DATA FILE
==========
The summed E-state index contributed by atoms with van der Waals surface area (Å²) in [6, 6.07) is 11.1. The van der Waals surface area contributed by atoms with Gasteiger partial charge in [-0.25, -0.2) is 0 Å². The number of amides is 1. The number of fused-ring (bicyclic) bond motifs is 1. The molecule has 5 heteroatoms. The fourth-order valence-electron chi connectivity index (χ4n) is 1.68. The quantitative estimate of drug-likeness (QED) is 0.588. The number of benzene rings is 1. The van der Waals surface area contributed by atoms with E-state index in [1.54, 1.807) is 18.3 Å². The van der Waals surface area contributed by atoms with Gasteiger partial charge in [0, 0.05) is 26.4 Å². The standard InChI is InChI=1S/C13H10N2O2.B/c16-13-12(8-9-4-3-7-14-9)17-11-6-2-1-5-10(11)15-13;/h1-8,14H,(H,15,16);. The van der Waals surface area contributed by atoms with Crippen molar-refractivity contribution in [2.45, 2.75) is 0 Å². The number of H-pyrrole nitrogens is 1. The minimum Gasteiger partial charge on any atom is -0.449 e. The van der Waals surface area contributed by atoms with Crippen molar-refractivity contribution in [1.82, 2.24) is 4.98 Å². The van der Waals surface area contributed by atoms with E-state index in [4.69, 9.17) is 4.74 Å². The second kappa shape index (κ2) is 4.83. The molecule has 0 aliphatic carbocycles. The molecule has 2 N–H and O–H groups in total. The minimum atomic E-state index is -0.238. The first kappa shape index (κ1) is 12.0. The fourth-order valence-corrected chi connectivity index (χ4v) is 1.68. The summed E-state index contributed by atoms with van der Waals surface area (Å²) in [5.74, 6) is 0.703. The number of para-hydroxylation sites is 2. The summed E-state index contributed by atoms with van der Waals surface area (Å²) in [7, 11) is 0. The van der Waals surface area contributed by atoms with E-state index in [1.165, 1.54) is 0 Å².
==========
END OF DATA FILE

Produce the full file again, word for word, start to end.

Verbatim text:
The summed E-state index contributed by atoms with van der Waals surface area (Å²) in [6, 6.07) is 11.1. The van der Waals surface area contributed by atoms with Gasteiger partial charge in [-0.25, -0.2) is 0 Å². The number of amides is 1. The number of fused-ring (bicyclic) bond motifs is 1. The molecule has 5 heteroatoms. The fourth-order valence-electron chi connectivity index (χ4n) is 1.68. The quantitative estimate of drug-likeness (QED) is 0.588. The number of benzene rings is 1. The van der Waals surface area contributed by atoms with E-state index in [1.54, 1.807) is 18.3 Å². The van der Waals surface area contributed by atoms with Gasteiger partial charge in [0, 0.05) is 26.4 Å². The standard InChI is InChI=1S/C13H10N2O2.B/c16-13-12(8-9-4-3-7-14-9)17-11-6-2-1-5-10(11)15-13;/h1-8,14H,(H,15,16);. The van der Waals surface area contributed by atoms with Crippen molar-refractivity contribution in [2.45, 2.75) is 0 Å². The number of H-pyrrole nitrogens is 1. The minimum Gasteiger partial charge on any atom is -0.449 e. The van der Waals surface area contributed by atoms with Crippen molar-refractivity contribution in [1.82, 2.24) is 4.98 Å². The van der Waals surface area contributed by atoms with E-state index in [4.69, 9.17) is 4.74 Å². The second kappa shape index (κ2) is 4.83. The molecule has 0 aliphatic carbocycles. The molecule has 2 N–H and O–H groups in total. The minimum atomic E-state index is -0.238. The first kappa shape index (κ1) is 12.0. The fourth-order valence-corrected chi connectivity index (χ4v) is 1.68. The summed E-state index contributed by atoms with van der Waals surface area (Å²) in [5.74, 6) is 0.703. The number of para-hydroxylation sites is 2. The summed E-state index contributed by atoms with van der Waals surface area (Å²) in [7, 11) is 0. The van der Waals surface area contributed by atoms with E-state index in [1.165, 1.54) is 0 Å².